No. 60
8th October 1864
Sir,
My despatch No. 3 of the 26th April, begging that the order issued by the Duke of Newcastle for the payment of ten thousand seven hundred and four pounds 16s/7d (£10,704.16.7) for the buildings erected by the Royal Engineers in this Colony, might not be enforced was crossed by His Grace's despatch, No. 6 of the 4th April, stating that the money must bepaidManuscript image paid.
2. I presume that the payment is for the general services rendered to the Colony, not for the value of the buildings. Erected of the slightest materials without regard to appearances and being essentially a Camp, the Engineer quarters are but of little value to the Colony. Sir Edward Lytton's despatch No. 61 of the 10th December 1858, gives as one of the reasons for sending out a detachment of Engineers, "these being the soldiers who could with the most ease and rapidity cover themselves, and I thus enabled you to postpone costly buildings for the accommodationofManuscript image of troops until you could raise from Colonial Resources the means by which such improved accommodation might be provided." The Engineers have "with rapidity covered themselves," and it appears to me that the Colonial resources have to pay for "improved accommodation." The Camp was erected without any view to the buildings being ultimately converted to Civil purposes.
3. I must however state that I am at present in the occupation of Colonel Moody's house, which, I have made at the expense of the Colony, tolerably habitable and which will obviate for a few years, iftheManuscript image the Colony continues to languish, the necessity of building a Government House. Here the Colony has clearly profited by the Engineers buildings. Colonel Moody laid out, I am told, one thousand pounds (£1,000) on this house. Could not this sum be fairly accepted by Her Majesty's Treasury as a settlement in full?
4. I have seen in the West Indies the Imperial Troops Marched out of magnificent barracks, which were at once handed over to the Colonial Authorities without charge. The Military stores were given with the buildings and soon afterwards soldforManuscript image for the benefit of the Colony. If we could become possessed of buildings like those at the Ridge, Antigua or Brimstone Hill St. Kitts, I would most willingly pay double the amount claimed for the perishable huts on the Fraser.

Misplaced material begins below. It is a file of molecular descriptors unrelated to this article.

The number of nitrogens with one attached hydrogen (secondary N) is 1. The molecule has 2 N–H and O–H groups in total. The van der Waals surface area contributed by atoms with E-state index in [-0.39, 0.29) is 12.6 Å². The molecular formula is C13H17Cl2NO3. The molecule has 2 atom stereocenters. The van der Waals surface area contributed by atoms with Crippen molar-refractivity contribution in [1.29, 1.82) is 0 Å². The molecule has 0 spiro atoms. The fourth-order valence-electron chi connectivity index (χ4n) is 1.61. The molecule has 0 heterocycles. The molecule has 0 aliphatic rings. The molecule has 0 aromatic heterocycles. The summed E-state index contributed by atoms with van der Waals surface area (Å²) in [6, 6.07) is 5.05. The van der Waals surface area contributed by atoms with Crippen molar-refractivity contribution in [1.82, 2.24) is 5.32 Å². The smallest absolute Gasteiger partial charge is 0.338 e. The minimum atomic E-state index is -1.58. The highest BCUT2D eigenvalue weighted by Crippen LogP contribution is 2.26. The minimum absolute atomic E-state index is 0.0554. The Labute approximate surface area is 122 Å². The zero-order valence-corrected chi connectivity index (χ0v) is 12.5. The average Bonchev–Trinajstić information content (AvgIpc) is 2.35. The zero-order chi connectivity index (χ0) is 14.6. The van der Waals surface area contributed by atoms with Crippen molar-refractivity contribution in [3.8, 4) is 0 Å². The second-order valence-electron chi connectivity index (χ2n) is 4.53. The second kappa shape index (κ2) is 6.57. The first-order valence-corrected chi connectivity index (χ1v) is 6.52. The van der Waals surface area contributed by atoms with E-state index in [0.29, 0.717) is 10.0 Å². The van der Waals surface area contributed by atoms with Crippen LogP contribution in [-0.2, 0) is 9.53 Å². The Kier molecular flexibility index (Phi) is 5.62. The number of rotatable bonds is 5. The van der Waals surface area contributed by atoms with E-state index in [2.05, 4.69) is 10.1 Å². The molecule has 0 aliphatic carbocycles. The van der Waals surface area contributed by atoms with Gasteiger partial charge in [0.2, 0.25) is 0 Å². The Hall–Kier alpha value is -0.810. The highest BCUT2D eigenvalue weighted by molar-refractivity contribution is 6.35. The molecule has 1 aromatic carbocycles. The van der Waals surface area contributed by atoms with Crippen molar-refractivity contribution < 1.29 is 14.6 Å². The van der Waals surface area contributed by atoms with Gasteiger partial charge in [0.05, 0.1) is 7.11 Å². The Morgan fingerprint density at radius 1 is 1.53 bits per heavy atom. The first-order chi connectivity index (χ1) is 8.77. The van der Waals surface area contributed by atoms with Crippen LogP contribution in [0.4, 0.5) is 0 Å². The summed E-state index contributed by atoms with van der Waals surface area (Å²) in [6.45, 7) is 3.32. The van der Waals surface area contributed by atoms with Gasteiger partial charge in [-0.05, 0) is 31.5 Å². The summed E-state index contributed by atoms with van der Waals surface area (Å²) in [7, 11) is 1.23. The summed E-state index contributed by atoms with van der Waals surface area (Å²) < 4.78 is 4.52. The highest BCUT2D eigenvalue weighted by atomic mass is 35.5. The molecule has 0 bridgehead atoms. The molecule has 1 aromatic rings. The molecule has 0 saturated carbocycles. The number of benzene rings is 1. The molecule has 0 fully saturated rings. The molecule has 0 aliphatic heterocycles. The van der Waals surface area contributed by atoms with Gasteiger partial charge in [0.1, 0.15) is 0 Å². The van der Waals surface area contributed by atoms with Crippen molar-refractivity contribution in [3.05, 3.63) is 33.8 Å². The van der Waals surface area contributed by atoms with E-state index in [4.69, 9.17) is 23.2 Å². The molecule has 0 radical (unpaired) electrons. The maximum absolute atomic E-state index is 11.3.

5. The enforcement of this claim will fall with peculiar severity on the Colony just now when we have to pay the expenses of the late Chilicoten insurrection but should you still desire the ten thousand seven hundred and four pounds 16s/7d, (£10,704.16.7) to be repaid to the Treasury, you might perhaps instruct the Colonial Agents to pay it out of theproceedsManuscript image proceeds of the New Loan.
I have the honor to be
Sir,
Your most obedient
humble Servant
Frederick Seymour
Minutes by CO staff
Manuscript image
Mr Elliot
The cost of these Buildings is, you are aware provided for in the Colonial Estimates. It has already been decided that the Colony should pay the Sum of £10704, for them—a large amount, if the frail buildings cannot be turned to any permanent use, either for Civil or Military purposes.
VJ 20 D
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Mr Fortescue
Governor Seymour seems to me to show strong reasons for considering it rather a hardship if the Colony is forced to pay the large sum of £10704 for the Huts which the Royal Engineers have vacated, and which will be of no great value to the Colony. These fabrics, such as they are, it must be remembered, have long been built, and their cost paid, and the only question is whether the Colony should be forced to repay the amount to the Imperial Exchequer.
On general grounds my opinion is that it is not only illiberal but impolitic, to deal hardly in such cases with a new Colony. I would beg leave to draw particular attention to Governor Seymour's remarks on the precedents in the West Indies. England is a great Country and it has not been her custom in vacating buildings which she no longer requires in young or poor Communities, to exact payment of their value. It must be a question for Mr Cardwell however, whether or not he will make any representation on the subject to the Treasury.
TFE 21 Decr
The Colony seems to me to have a good case. The expenditure upon the Barracks was purely military.
CF 22
Other documents included in the file
Manuscript image
Elliot to G.A. Hamilton, Treasury, 29 January 1865, forwarding correspondence on the subject and advising that the reasons offered by the governor appeared worthy of consideration.
Minutes by CO staff
Submitted for approval.
TFE 28/1
Seymour, Frederick to Cardwell, Edward 8 October 1864, CO 60:19, no. 11639, 321. The Colonial Despatches of Vancouver Island and British Columbia 1846-1871, Edition 2.2, ed. James Hendrickson and the Colonial Despatches project. Victoria, B.C.: University of Victoria. https://bcgenesis.uvic.ca/B64260.html.

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